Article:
The kuehneosaurids, arboreal gliding lepidosauriforms, have an interesting pedigree. Tradition holds that they appeared suddenly without precedent and, until recently, only two genera were recognized, Icarosaurus and Kuehneosaurus (Fig. 1), both from the Late Triassic. By contrast, the large reptile tree found an extended evolutionary lineage that we looked at earlier. Here we’ll look at the skulls in sequence, talk about the new kuehneosaur, Pamelina, and discuss the reptile family tree.
Gliding struts and lateral extradermal membranes probably first appeared as decorations because the skull of Coelurosauravus (Fig. 1) is also distinctly decorated with a squamosal/supratemporal frill. Mecistotrachelos (Fig. 1) kept its frill. The others did not. The frill-less taxa also lose the supratemporal, a bone that makes up the back part of the frill. Palaegama has no dermal struts. Lanthanolania is known by a skull only. Pamelina vertebrae (Fig. 2) do not have the long fused transverse processes of Kuehneosaurus.
Widely considered to glide with hyper-elongated ribs, the lineage of kuehneosaurids indicates that those ribs were actually ossified dermal filaments/bones (as seen in Coelurosauravus, Fig. 1). The ribs shrank (Fig. 2) and disappeared and in their place grew elongated transverse processes to act as anchors for the gliding struts. This happened by convergence twice, once in Mecistotrachelos and again in the lineage of kuehneosaurids without a frill. You can see the transformation in Kuehneosaurus and Pamelina (Fig. 2).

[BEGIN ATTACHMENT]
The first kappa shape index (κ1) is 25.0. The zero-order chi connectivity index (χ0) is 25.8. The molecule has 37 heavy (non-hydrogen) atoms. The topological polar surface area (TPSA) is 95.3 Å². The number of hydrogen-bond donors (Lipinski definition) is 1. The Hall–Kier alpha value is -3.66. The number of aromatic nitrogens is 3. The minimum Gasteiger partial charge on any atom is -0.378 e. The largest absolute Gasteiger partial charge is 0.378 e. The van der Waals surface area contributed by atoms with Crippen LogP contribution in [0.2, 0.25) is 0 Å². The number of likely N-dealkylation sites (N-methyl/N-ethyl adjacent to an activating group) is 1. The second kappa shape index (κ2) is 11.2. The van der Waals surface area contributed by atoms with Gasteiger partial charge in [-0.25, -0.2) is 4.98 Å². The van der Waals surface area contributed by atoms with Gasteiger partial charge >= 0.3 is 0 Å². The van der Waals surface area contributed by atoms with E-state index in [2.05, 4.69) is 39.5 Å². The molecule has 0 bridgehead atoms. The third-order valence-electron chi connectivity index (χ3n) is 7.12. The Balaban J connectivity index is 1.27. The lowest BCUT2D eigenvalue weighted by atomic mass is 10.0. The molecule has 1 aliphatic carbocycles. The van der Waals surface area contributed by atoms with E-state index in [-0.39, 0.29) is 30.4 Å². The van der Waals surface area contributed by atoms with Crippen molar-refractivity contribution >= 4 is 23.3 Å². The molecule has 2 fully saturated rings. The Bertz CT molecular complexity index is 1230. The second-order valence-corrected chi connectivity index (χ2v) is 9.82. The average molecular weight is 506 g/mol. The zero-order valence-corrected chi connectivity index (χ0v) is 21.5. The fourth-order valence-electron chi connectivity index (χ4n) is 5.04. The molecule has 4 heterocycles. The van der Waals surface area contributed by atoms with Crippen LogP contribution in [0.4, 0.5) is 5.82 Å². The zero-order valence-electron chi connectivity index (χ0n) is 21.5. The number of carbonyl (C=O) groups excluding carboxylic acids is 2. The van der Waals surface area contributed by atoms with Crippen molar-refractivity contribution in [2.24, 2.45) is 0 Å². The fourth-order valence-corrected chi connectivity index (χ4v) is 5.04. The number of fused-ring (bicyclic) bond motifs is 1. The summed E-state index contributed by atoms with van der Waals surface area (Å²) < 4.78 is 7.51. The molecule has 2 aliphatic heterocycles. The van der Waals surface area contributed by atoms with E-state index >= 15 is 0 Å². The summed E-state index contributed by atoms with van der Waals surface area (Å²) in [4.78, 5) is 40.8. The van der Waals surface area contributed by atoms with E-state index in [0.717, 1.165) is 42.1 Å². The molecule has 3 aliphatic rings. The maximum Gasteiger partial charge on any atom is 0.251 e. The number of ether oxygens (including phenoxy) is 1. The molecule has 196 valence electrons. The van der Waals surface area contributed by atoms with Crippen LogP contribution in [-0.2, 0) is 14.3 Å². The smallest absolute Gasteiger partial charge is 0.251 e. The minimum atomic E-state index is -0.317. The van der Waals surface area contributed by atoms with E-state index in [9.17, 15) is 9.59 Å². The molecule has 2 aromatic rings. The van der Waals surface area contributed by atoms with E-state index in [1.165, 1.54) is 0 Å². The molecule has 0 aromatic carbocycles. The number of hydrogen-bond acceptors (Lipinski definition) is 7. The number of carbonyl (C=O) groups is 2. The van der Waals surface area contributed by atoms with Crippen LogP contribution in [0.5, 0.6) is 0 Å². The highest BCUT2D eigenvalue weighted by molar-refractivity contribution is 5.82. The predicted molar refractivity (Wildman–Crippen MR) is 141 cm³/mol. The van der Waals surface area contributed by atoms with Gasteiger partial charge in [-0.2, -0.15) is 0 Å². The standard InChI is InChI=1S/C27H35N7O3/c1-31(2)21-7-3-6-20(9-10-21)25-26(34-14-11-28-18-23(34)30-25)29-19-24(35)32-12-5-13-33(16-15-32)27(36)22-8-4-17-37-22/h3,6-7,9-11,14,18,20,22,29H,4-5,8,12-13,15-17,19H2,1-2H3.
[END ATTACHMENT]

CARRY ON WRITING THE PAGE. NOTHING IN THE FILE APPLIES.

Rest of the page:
A paper by Evans (2009)
described Pamelina (Fig. 1), an early Triassic kuehneosaurid added a third genus to her list of kuehneosaurs. Note the lack of fused transverse processes on the dorsal vertebrae in Pamelina. The elongated caudal transverse processes indicate the presence of a large caudofemoral muscle, which would have been much smaller in Kuehneosaurus.
Earlier we also added Xianglong (which is not a lizard), and Lanthanolania (which is not a younginoid) along with Coelurosauravus (Fig.1), which everyone else thinks developed rib membranes by convergence.
Evans (2009) produced an interesting family tree of the Reptilia. Except for turtles it splits reptiles into two main lineages, one that includes lepidosaurs and one that includes archosaurs, like the large reptile tree does. Of course the tree by Evans assumes the outgroups and basal taxa include synapsids, which nest in the archosaur half of the large reptile tree.
The current state of phylogenetic thinking
Evans (2009) reports, “The Neodiapsida of Benton (1985) encompasses a wide range of diapsid lineages, most of which can be assigned to either Archosauromorpha or Lepidosauromorpha (Gauthier et al. 1988). Archosauromorpha encompasses a large and successful crown clade (Archosauria) and a series of distinctive stem lineages (e.g., protorosaurs, tanystropheiids, Prolacerta, Rhynchosauria, Trilophosauria, Evans 1988; Gauthier et al. 1988; Müller 2002, 2004; Modesto and Sues 2004). Crown−group Lepidosauria (Rhynchocephalia and Squamata) also constitutes a large and diverse group but, leaving aside the issue of testudine or sauropterygian affinities (e.g., Rieppel and de Braga 1996; de Braga and Rieppel 1997; Rieppel and Reisz 1999; Müller 2002, 2004; Hill 2005).”
By contrast the large reptile tree found those listed members of Evans’ “Neodiapsida” to be diphyletic and found the lepidosauromorpha also include tanystropheids, Rhynchosauria and Trilophosauria along with turtles.
We’re working for consensus, but first others have to expand their inclusion set gamut and avoid suprageneric taxa.
As always, I encourage readers to see specimens, make observations and come to your own conclusions. Test. Test. And test again.
Evidence and support in the form of nexus, pdf and jpeg files will be sent to all who request additional data.
Evans SE 2009. An early kuehneosaurid reptile from the early Triassic of Poland. Palaeotologia Polonica 65: 145-178.